I mentioned early in the term that I'll be doing a group project, and one of my followers said they'd love to hear more about it.
My group -- which is three people, including myself -- will be doing a presentation on neurology stuff. This means we'll be talking about strokes, head trauma, Parkinson's and Huntington's diseases (the text book groups those two together), and multiple sclerosis. Fun stuff. Well, fun to learn about, anyways. I don't think that having any of those conditions would be any fun at all.
In addition to our presentation we'll be doing a mock music therapy session. This means we get to decide what kind of patient we want to work with, what the individual's difficulties are, get a volunteer from the class to play the part, and then do the mock music therapy session in front of the entire class.
The most fun part of this, I think, is making up the patient. I'm writing a brief paper about the patient but of course, the other group members get to have input. The result is a quite interesting individual that I'm writing about.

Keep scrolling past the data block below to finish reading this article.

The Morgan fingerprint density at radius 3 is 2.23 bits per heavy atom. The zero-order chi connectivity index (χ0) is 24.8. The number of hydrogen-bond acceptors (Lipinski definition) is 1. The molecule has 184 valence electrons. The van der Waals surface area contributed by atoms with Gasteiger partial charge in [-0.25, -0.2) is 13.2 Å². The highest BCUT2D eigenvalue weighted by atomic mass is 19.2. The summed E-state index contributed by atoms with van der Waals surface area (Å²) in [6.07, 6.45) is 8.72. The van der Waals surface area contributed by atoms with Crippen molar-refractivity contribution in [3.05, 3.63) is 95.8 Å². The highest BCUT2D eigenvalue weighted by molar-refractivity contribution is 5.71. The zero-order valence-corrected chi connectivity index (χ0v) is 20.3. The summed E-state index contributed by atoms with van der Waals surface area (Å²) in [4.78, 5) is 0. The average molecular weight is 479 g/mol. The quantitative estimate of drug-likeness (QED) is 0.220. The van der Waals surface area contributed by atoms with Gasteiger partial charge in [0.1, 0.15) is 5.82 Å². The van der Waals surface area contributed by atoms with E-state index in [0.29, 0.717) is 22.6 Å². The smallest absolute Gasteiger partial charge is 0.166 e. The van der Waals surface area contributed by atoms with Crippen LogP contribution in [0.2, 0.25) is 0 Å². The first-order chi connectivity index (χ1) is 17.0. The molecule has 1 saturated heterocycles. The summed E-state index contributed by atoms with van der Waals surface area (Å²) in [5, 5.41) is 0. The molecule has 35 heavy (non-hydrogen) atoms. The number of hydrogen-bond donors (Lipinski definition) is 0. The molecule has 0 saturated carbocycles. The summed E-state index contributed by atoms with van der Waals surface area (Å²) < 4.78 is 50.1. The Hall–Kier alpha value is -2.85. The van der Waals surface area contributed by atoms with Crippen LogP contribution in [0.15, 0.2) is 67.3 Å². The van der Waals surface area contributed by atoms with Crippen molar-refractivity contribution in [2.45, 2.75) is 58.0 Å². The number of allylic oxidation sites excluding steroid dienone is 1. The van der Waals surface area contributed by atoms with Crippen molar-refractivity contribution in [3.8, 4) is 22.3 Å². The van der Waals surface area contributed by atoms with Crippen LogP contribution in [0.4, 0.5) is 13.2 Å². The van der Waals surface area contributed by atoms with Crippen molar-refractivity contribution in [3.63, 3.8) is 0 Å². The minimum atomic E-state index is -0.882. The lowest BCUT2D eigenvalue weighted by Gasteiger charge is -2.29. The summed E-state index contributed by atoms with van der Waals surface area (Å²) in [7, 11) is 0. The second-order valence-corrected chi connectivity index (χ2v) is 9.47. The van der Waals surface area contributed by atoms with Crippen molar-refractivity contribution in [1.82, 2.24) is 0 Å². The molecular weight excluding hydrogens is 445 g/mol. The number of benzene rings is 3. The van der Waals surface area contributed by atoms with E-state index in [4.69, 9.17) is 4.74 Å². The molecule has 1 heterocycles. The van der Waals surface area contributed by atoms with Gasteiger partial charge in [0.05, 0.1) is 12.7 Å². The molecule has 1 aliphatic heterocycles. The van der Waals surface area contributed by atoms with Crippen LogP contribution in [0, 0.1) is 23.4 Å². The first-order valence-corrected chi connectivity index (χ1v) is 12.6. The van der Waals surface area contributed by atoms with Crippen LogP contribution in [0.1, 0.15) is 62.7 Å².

This individual is a rock star, is into heavy metal, and had a stroke onstage in front of his fans. He also does drugs and is depressed. After the stroke, he:
~ Has trouble walking
~ Has trouble moving the right side of his body
~ Has a visual impairment (Oh no! I forgot to put that in the paper! I need to fix that and re-send it to the others in my group for them to look at...)
~ Dysarthria -- meaning he has trouble speaking, and the cause is that he has trouble physically moving his mouth/tongue/etc. as he needs to
~ Depression and anger
So, this is quite an interesting individual to write about. Also quite interesting is that I found myself using words in the paper that my spell checker doesn't like: dysarthria and hemiplegia.
Oh yes, and guess what? We'll be using heavy metal in our mock therapy session. I've had nothing to do with that kind of music, so when my classmate said he wanted to use it I said "Ok, fine. But that means you pick out the music we use."